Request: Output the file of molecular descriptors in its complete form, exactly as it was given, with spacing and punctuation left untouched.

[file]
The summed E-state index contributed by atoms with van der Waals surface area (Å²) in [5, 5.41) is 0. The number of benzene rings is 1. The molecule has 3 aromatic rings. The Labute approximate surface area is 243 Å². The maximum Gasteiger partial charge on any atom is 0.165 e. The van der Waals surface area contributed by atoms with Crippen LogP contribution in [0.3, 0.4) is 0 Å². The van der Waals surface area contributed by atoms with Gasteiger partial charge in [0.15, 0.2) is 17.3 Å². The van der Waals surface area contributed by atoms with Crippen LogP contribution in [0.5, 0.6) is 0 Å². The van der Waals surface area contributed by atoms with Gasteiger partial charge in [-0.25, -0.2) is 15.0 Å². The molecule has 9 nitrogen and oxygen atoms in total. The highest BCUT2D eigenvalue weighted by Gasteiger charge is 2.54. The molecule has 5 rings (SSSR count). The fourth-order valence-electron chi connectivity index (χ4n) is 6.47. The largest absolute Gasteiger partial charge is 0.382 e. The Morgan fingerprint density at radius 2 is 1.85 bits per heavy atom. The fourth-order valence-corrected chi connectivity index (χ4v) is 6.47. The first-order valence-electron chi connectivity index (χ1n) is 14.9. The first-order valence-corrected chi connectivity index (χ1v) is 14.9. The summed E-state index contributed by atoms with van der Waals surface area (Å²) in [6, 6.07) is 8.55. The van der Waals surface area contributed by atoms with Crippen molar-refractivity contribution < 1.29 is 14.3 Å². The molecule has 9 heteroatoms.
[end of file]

The summed E-state index contributed by atoms with van der Waals surface area (Å²) in [5, 5.41) is 0. The number of benzene rings is 1. The molecule has 3 aromatic rings. The Labute approximate surface area is 243 Å². The maximum Gasteiger partial charge on any atom is 0.165 e. The van der Waals surface area contributed by atoms with Crippen LogP contribution in [0.3, 0.4) is 0 Å². The van der Waals surface area contributed by atoms with Gasteiger partial charge in [0.15, 0.2) is 17.3 Å². The van der Waals surface area contributed by atoms with Crippen LogP contribution in [0.5, 0.6) is 0 Å². The van der Waals surface area contributed by atoms with Gasteiger partial charge in [-0.25, -0.2) is 15.0 Å². The molecule has 9 nitrogen and oxygen atoms in total. The highest BCUT2D eigenvalue weighted by Gasteiger charge is 2.54. The molecule has 5 rings (SSSR count). The fourth-order valence-electron chi connectivity index (χ4n) is 6.47. The largest absolute Gasteiger partial charge is 0.382 e. The Morgan fingerprint density at radius 2 is 1.85 bits per heavy atom. The fourth-order valence-corrected chi connectivity index (χ4v) is 6.47. The first-order valence-electron chi connectivity index (χ1n) is 14.9. The first-order valence-corrected chi connectivity index (χ1v) is 14.9. The summed E-state index contributed by atoms with van der Waals surface area (Å²) in [6, 6.07) is 8.55. The van der Waals surface area contributed by atoms with Crippen molar-refractivity contribution < 1.29 is 14.3 Å². The molecule has 9 heteroatoms.